One Introduction Relationships Between Variables Restricting Questions to Two Variables at a Time Controlling a Variable Experimental Manipulation of the Controlled Variable Classification of the Controlled Variable Independent and Dependent Variables The Degree of Relationship Between Variables The Goals of Psychological Research The Place of Statistics in Psychology Descriptive Statistics Inferential StatisticsTwo the Average The Mean The Median The Middle Rank and the Median Choosing Between the Mean and the Median The Mode Summary Comparison The Symbols in Statistical Formulas The Variables X and Y Subscripts for Variables The Rules of Summation The First Rule of Summation The Second Rule of Summation The Third Rule of Summation The Sum of the Deviations from the Mean Equals Zero The Logic and Purpose of a ProofThree Frequency Distributions Advantages of Frequency Distributions Computing the Mean of a Frequency Distribution Graphs Modal Peaks Skewness Continuous Distributions Histograms Improper Uses of Graphs Graphing Relationships Between Variables Grouped Data The Interval Size in a Grouped Frequency Distribution The Range of a Distribution Choosing the Size and Number of Intervals Zero Frequencies Unequal Intervals Graphing Grouped Data Computing the Mean with Grouped Data Cumulative Frequency Distributions Graphs of Cumulative Frequency DistributionsFour Percentiles Computing Percentile Ranks of Raw Scores Computing Percentile Ranks in Grouped Frequency Distributions The Use of Percentile Ranks The Use of Percentiles Deciles Quartiles Computing Percentiles Computing the Median as the 50th PercentileFive Variability Populations versus Samples Infinite Populations Parameters versus Statistics Random Samples Measures of Variability from the Complete Population The Range The Mean Deviation The Variance The Standard Deviation Sample Estimates of Variability Degrees of Freedom The Estimate of the Variance The Estimate of the Standard Deviation Computational Formulas for Variance and Standard Deviation Proving the Equality of Defining and Computational Formulas Computational Formulas for Samples Contrasting Defining and Computational Formulas Computations with Frequency DistributionsSixz Scores and Effects of Linear Transformations Adding a Constant Value to the Scores of a Distribution The Variance and Standard Deviation are Unchanged by Addition of a Constant Multiplying the Scores of a Distribution by a Constant Changes in the Variance and Standard Deviation Effects of z Score TransformationsSeven Probability The Sample Space Events and Sample Points The Axioms of Probability Probability as a Closed System Equal Probabilities, Theoretically Assigned Complementary Events Summing Mutually Exclusive Events ("Or Relations") Joint Events ("And Relations") Comparing Theoretical and Empirical Probabilities Empirical Basis of ProbabilityEight the Binomial Distribution Reaching Conclusions from Unlikely Events An Empirical Model of Chance Rejecting Initial Assumptions The Null Hypothesis A Theoretical Probability Distribution for Coin Tossing Stating the Distribution as an Equation The Binomial Coefficient Theoretical Analysis of the Binomial Distribution Assumptions of the Binomial Distribution The Binomial Distribution as a Model of Survival in Illness Critical Values Type I Errors Type II Errors Uncertainty About Errors Statistical Significance Controlling the Probability of Being Wrong Verbalizing Statistically-Based ConclusionsNine The Normal Distribution Defining Probabilities in Continuous Distributions The Defining Equation for the Normal Distribution The Normal Distribution of z Scores Using the Table of Probabilities Under the Normal Curve Sample Means as Estimates of Population Means The Standard Error of the Mean The Normal Distribution of Sample Means The Central Limit Theorem Using the Normal Distribution for Statistical Inference Directional versus Nondirectional Hypotheses Nondirectional Hypotheses (Two-Tailed Tests of Significance) Graphic Presentation of Type II Error Probabilities Conditions for Using a One-Tailed Test of Significance Doubt About the Use of One-Tailed Tests of Significance Defense of One-Tailed Tests Summary of the Issues in One- versus Two-Tailed Tests of SignificanceTen The t Distribution Using the t Distribution for Statistical Inference The Table for the t Distribution Matched-Pair t Tests Paired Scores from Different Subjects t Test for the Difference Between Two Means The Null Hypothesis when Comparing Two Means The Standard Error of the Difference Between Two Means Degrees of Freedom when Testing the Difference Between Means Working with Different Sample Sizes The Power of t Tests Sample Size and Power of a t Test A Note on AssumptionsEleven Correlation Degree of Relationship Linear Relationships Correlation and Slope Negative Correlation The Correlation Coefficient and Its Values Cross Products and the Covariance Correlation with z Scores An Interpretation of Correlation Correlation and Causation The Point Biserial Correlation Coefficient Statistical Inference in Correlation Testing Sampled Correlations for Significance Prediction from Regression Lines Obtaining the Slope with ρxy Regression Toward the Mean A Note About AssumptionsTwelve Correlation and Tests Reliability Values for Reliability Coefficients Sample Size in the Assessment of Reliability Reliability and Number of Test Items Test-Retest Reliability The Alternate Test Form Reliability Coefficient The Split-Half Reliability Coefficient Coefficient Alpha Comparisons of the Reliability Coefficients Validity Testing Validity Through Tests of Significance Reliability versus ValidityThirteen Analysis of Variance Experimental Manipulation versus Classification Summary of When to Use Analysis of Variance Control of the Independent Variable Conclusions About Cause and Effect The Group Mean as an Index of Treatment Effects The Null Hypothesis in Analysis of Variance Random Variability Within a Group Random Variability Between Means Using Variability to Detect Treatment Effects Two Different Variance Estimates as Measures of Variability The F Distribution Double Subscript Notation in Analysis of Variance The Within-Groups Variance The Within-Groups Sum of Squares The Within-Groups Degrees of Freedom The Computational Formula for the Within-Groups Mean Square The Between-Groups Variance The Between-Groups Mean Square The Computational Formula for the Between-Groups Mean Square The F Ratio and Mean Squares The Table for Critical Values of F The Total Sum of Squares and Total Degrees of Freedom A Summary Table for Analysis of Variance Computations with Unequal n A Note on Assumptions A Note on the Importance of This ChapterFourteen Statistics Following Significance Degree of Relationship in Analysis of Variance Sources of Variance in the Population of Dependent Variable Scores Estimating the Variance Due to Treatment Effects An Estimate of the Intraclass Correlation Coefficient Computational Form for Estimating the Intraclass Correlation Coefficient Omega-Squared Multiple Comparisons The t Test as a Basis for Multiple Comparisons Adjusting the Type I Error Probability When to Use the Experimentwise Criterion for the Type I ErrorFifteen Two-Factor Analysis of Variance Subscript Notation in Multifactor Analysis of Variance Cells Means of Cells, Columns, and Rows Main Effects Simple Effects Interactions Interpreting Interactions MSw in the Two-Factor Design F Tests in the Two-Factor Design Computation in the Two-Factor Design Designs with More than Two Factors Repeated Measures Statistical Models in Analysis of Variance Omega Squared in the Two-Factor Design Multiple Comparisons in the Two-Factor Design Illustration of Multiple Comparisons for a Main Effect Illustration of Multiple Comparisons for Simple EffectsSixteen Chi-Square The Chi-Square Statistic and the Null Hypothesis Expected Frequencies in Chi-Square Computing the Chi-Square The Chi-Square Distribution and Degrees of Freedom Chi-Square with a 2 x 2 Contingency Table Single Variable Problems (The Goodness of Fit Test) Restrictions on the Use of Chi-Square Single Subject Chi-Square Degree of Relationship in Chi-Square Computing the Degree of RelationshipSeventeen Postscript (Choosing a Statistic) Appendix A: Some Useful Principles of Elementary Algebra Appendix B: Tables Table 1: Table of Squares, Square Roots, and Reciprocals Table 2: Table of Random Numbers Table 3: Table of Probabilities Under the Normal Curve Table 4: The Critical Values of t Table 5: The Critical Values of the Pearson r Table 6: The Critical Values of F Table 7: The Critical Values of the Dunn Multiple Comparison Test Table 8: The Critical Values of Chi-Square Appendix C: Answers to Chapter ProblemsGlossary of SymbolsIndex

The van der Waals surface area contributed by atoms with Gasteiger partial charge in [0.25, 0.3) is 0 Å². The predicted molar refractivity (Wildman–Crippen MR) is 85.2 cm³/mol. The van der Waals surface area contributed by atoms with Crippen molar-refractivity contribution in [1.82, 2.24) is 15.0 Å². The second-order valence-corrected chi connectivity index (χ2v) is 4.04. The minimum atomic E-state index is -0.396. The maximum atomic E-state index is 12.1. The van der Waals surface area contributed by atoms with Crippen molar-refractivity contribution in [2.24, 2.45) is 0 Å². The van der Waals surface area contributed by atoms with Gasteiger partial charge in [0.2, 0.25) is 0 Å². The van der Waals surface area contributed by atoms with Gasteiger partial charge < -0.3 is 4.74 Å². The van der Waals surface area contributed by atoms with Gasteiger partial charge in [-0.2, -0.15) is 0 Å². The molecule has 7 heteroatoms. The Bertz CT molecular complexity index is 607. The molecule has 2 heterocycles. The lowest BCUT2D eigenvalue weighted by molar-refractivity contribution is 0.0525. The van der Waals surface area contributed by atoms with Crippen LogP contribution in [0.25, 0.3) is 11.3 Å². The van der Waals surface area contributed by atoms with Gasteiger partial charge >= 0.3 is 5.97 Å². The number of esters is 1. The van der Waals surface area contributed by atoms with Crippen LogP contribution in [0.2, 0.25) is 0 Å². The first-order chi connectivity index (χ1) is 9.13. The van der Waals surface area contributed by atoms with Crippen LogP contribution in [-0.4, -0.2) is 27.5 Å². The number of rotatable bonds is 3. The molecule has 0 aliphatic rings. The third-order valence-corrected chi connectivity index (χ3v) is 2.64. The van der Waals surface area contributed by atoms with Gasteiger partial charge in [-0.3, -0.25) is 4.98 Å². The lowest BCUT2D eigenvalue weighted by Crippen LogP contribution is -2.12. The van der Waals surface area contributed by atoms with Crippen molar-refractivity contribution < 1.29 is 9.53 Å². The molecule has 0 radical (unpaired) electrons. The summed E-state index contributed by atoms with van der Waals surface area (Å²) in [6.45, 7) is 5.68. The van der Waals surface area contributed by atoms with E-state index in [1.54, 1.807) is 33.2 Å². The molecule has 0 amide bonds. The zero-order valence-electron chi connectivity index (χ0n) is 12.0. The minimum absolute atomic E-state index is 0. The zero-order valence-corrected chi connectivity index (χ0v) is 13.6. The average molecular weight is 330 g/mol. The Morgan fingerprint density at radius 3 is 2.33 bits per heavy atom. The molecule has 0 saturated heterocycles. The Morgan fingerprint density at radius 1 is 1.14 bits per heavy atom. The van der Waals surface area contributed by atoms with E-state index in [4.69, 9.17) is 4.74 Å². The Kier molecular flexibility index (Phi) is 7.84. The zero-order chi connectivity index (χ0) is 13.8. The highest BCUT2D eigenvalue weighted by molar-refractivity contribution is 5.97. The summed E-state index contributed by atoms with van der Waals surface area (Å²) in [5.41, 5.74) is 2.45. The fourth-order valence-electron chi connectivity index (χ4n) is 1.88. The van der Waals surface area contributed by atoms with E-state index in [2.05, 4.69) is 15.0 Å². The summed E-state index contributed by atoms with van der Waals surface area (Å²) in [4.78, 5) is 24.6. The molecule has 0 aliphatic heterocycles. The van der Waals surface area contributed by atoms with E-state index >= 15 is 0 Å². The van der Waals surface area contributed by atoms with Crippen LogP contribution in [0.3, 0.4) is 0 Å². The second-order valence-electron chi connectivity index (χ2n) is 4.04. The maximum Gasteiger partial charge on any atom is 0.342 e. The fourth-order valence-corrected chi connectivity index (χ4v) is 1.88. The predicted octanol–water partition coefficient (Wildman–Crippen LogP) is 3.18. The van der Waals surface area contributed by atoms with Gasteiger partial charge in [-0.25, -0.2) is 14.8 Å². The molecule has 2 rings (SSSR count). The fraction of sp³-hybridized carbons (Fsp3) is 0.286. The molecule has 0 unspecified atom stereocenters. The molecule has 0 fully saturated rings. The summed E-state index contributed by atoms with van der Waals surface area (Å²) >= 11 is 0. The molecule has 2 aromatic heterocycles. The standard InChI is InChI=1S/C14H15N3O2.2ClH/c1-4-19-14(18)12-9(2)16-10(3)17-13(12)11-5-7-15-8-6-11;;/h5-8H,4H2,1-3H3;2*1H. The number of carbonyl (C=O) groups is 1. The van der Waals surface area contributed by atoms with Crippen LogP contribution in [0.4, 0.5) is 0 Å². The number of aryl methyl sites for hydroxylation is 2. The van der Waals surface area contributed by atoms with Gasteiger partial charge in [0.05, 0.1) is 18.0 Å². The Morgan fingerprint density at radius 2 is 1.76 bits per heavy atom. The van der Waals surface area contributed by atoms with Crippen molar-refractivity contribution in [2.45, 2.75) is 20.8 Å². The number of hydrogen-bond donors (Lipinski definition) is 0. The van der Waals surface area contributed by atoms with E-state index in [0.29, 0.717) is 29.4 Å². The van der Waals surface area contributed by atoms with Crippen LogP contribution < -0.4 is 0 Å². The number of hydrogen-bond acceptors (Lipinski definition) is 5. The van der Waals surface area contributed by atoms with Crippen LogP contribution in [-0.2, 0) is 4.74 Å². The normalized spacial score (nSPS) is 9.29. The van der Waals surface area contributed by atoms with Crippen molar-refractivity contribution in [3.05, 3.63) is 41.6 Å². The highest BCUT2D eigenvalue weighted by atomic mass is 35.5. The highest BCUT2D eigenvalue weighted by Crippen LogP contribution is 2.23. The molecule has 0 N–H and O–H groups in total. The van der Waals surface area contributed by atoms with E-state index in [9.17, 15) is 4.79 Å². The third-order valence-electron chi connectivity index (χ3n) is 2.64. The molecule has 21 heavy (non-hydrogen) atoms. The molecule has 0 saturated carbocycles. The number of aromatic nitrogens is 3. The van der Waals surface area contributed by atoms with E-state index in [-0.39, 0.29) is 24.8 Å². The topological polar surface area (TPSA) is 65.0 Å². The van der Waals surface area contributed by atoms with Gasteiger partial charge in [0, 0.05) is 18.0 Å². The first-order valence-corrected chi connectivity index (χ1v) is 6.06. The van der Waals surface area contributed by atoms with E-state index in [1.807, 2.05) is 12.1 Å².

- No. of pages: 512
- Language: English
- Edition: 1
- Published: January 1, 1981
- Imprint: Academic Press
- eBook ISBN: 9781483257860